Get your feet purple

Step into winemaking at these Oregon wineries
Karl Samson

A traditional German band is playing, and on a stage built from an old wine vat, two dancers kick up their heels. As the crowd cheers wildly, the couple dances faster and faster. Abruptly the music stops, and the barefooted dancers step from a tub, their feet stained with grape juice. They haven't just been dancing, they've been stomping grapes.

September is harvest season, and this month, two Oregon wineries ― St. Josef's Winery and Cellar, and Willamette Valley Vineyards ― will be holding their annual grape stomps. Although you can jump into the action at either winery, the two events are as different as Pinot Noir and Chardonnay.

The grape stomp at St. Josef's Winery and Cellar outside Aurora is all fun and feasting. At long tables, people sip wine and fill up on bratwurst and sauerkraut. Then comes the real fun: To the beat of a German band, the grape stomp begins.

"We choose two names from a hat, a boy and a girl," says Josef Fleischmann, who, with his wife, Lilli, owns St. Josef's. "They don't know each other, but after a minute or two, they do. It's more fun to be embarrassed with a total stranger."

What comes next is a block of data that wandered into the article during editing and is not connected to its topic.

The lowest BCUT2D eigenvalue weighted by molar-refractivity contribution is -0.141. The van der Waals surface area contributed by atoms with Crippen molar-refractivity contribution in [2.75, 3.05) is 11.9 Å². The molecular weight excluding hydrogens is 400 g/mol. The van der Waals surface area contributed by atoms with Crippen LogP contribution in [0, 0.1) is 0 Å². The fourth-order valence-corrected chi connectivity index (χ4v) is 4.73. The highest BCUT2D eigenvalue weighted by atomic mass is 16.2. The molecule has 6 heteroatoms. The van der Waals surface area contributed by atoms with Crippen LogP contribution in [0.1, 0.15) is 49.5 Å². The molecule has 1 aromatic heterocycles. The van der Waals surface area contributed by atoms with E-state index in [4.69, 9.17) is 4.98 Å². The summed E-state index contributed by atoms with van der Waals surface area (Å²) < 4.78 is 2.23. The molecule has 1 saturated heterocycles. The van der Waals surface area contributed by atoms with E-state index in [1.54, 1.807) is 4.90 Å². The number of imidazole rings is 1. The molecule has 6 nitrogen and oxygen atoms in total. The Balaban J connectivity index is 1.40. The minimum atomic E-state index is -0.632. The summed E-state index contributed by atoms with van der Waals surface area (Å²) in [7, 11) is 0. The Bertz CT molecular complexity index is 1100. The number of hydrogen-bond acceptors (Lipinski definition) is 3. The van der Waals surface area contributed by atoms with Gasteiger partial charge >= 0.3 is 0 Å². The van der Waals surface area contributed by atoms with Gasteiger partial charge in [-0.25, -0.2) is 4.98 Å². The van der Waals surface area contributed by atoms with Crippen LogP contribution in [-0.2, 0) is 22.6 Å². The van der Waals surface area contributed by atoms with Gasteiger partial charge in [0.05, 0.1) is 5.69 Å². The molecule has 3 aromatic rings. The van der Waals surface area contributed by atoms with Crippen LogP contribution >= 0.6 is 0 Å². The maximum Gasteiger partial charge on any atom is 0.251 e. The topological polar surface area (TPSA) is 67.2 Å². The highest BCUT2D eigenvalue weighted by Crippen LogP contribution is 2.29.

At Willamette Valley Vineyards, on the other hand, tension hangs in the air as serious competitors discuss strategies for getting the most juice out of their grapes. There's a lot at stake, after all: The winning team goes on to the national championships.

Besides a stomper, each team includes a swabby, whose job is to make sure skins and seeds don't block the pipe that runs to the juice-collection jug. Compared to the swabby, the stomper has it easy. "It's the swabby who wins the stomp," says Jim Bernau, president of Willamette Valley Vineyards.

It's a serious competition, but with a band playing, wine flowing, and families picnicking on the lawns, it's also a barrel of fun.

Let the stopming begin

Both grape stomps take place the weekend of September 21-22, 2002. Food and wine are available.

St. Josef's Winery and Cellar. Noon-dark; $7.50 entry fee per person (includes souvenir wine glass and three tastes). 28836 S. Barlow Rd., Canby (from Aurora, drive north on State 99E and turn right at Barlow); (503) 651-3190.

Willamette Valley Vineyards. 11-6; $5 entry fee for two-person team; free tastings. 8800 Enchanted Way SE, Turner (south of Salem, take exit 248 or 244 off I-5); (800) 344-9463 or (503) 588-9463.